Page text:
John Salangsang / Invision / AP – Ed Sheeran
Ed Sheeran makes a stop at KIIS FM Jingle Ball at the Forum in Inglewood, Calif., Dec. 1.
With weeks before his 18-date stadium run in Australia and New Zealand begins, Ed Sheeran announced his opening acts.
Missy Higgins joins the twelve Aussie shows March 2 to March 21. “I’m very happy about (it) as I’m a long-time fan of her music,” said Sheeran who specifically asked for the multi-platinum Australian singer songwriter about to release her first album in six years, Solastalgia.
The Forsyth Barr Stadium, Dunedin (March 29, 31, April 1), openers are Six60, a rock band which formed in Dunedin’s University of Otago and went on to debut at #1 with multi-platinum albums and pick up best group and best record accolades at the NZ Music Awards.
Frontier Touring states that the Australasian run broke two records. One is for most amount of stadium shows in a single tour. In addition, “With ticket sales already exceeding 950,000, Ed also broke the long-standing Dire Strait’s 1986 record for the most tickets sold on one tour of Australia and New Zealand.”
Dire Straits tour was through Michael Coppel Presents; Coppel is now president of Live Nation Australasia.
The Shipwrecked music festival north of Auckland (Feb. 3-5) literally found itself on dry land—when it was forced to declare itself alcohol-free.
Promoter The Greatest Show on Earth failed to get a liquor license in time. An application filed December was turned down when residents objected citing security concerns as the event also had camping facilities.
An appeal was granted Feb. 2 but as there was a 10-day period for residents to respond, organizers withdrew the application. Police had made it clear they would be visiting the site to ensure no patrons sneaked alcohol in.
The conservative rural area has alcohol bans at night in nearby areas.
Shipwrecked was also targeted by environmental activists concerned that the noise would be disruptive to rare endangered birds as the Australasian bittern and fairy tern living in neighboring woodland.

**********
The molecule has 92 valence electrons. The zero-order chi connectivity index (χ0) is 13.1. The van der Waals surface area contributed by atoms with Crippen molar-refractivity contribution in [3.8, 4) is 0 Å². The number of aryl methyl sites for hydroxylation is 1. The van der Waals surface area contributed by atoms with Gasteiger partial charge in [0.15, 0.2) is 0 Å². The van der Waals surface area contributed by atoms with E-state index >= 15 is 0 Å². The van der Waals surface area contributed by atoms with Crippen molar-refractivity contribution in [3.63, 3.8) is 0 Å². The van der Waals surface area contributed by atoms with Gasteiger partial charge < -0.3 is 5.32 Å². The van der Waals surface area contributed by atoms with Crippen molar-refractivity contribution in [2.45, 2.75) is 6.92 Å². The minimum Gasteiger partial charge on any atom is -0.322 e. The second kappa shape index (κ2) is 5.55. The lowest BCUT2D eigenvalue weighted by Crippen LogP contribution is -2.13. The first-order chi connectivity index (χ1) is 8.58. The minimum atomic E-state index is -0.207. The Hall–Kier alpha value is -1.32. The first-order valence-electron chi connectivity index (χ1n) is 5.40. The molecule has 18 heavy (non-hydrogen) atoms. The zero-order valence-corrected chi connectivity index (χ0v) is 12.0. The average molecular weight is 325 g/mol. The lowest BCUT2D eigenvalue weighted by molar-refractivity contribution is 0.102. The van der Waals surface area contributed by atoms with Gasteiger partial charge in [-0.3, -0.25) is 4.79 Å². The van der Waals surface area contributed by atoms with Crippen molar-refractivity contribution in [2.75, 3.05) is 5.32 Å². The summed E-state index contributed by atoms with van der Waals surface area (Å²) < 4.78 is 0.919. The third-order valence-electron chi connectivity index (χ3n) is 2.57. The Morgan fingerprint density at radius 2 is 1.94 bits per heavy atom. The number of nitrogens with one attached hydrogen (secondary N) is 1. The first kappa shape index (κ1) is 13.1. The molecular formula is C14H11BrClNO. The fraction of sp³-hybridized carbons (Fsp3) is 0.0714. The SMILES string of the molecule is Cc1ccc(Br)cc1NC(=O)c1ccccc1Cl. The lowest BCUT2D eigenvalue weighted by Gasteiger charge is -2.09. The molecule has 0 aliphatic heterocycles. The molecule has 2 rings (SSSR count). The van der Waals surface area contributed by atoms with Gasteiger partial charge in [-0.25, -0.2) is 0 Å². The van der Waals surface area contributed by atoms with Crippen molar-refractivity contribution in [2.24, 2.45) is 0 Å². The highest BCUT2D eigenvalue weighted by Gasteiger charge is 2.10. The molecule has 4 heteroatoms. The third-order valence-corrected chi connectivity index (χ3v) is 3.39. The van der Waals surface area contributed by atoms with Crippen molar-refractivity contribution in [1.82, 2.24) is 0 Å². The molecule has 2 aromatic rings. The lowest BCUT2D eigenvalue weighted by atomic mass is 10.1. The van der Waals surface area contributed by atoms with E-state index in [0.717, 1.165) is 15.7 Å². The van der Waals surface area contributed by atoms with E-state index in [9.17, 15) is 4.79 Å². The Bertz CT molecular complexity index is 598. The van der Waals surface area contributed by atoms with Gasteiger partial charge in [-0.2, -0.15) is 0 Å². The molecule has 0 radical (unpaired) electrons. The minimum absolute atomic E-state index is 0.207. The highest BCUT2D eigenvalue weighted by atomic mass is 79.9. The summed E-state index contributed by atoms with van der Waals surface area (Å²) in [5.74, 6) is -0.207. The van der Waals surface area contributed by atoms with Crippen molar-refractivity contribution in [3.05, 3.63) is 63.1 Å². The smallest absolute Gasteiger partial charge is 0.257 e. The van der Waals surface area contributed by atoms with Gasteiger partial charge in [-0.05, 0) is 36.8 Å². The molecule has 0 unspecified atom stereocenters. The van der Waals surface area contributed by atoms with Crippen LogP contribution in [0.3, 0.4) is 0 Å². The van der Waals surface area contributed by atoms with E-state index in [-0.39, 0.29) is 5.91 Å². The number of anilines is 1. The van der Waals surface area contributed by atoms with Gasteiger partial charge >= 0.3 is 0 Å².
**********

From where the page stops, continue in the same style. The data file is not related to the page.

Site owner Arnim Pierau, told Stuff the event was treated “unfairly” and alcohol sales have been a major revenue source for promoters. He added, “This sort of event doesn’t rely on alcohol.” As for environmental concerns that tried to shut the festival down, he scoffed, “Everywhere, when people can’t get what they want, they pull out a rare lizard.”
Live Nation has Twain’s Now Tour bringing her back after almost 20 years. The Now album debuted at #1 on the official ARIA chart, her third chart topper. Her first, “Come On Over” from 1999, spent 19 non-consecutive weeks at the top spot and was certified 18x platinum. Twain does seven shows Nov. 30 to Dec. 14.
Five are arenas, one at a NSW winery and another outdoor at Adelaide’s Botanic Park presented by Space Events.
Dion’s return after a decade takes in four Australian arenas July 27 to Aug. 7, while the Aug. 11 show at Spark Arena in Auckland marks her first visit to New Zealand in twenty years. All dates are booked by Frontier Touring and Concerts West/AEG Presents.
Live Nation has Machine Gun Kelly returning after 2013 for four theatre stops May 2 to 6.
Live Nation also added two dates for Portland MC Aminé’s visit in May, bringing the total to six. The added shows, in Sydney and Melbourne, came after the first sold out “within minutes”.
The rebranded Groundwater Country Music Festival in Queensland included U.S. acts as well as a range of top Australian names in its first round of acts.
The American contingent includes Granger Smith, returning after his set last year packed CMC Rocks Queensland; Joshua Hedley; and newcomer Lillie Mae. They join Australia’s The McClymonts, who scooped the major awards at last month’s Golden Guitar awards; Adam Harvey; O’Shea; veteran Bill Chambers; Troy Kemp; and Casey Barnes.
Groundwater is held July 27-29 across 10 stages in the Broadbeach precinct on the Gold Coast, the sixth biggest city in Australia. It was set up as the free Broadbeach Country Music Festival by the Broadbeach Alliance of traders to activate tourism during leaner winter months. Its CEO Jan McCormick says, “In only its sixth year, the festival has grown exponentially, with 2017 seeing over 54,000 people descending on Broadbeach to witness some of the most celebrated Australian and international artists.”
Its supported by the Queensland government, via its Tourism and Events Queensland division.
Music Managers Forum NZ has partnered with the local operations of global brokers JLT and AIG Insurance to offer insurance package exclusively for members and their acts.
These cover employers, directors and officers liability from NZ $5 million (U.S. $3.62 million), travel and vehicle insurance, portable equipment such as: musical instruments, PA systems, audio, lighting and sound, DJ / mixing, microphones and cabling, performance gear, photographic / filming.
The MMF’s offerings can either be for just New Zealand or internationally.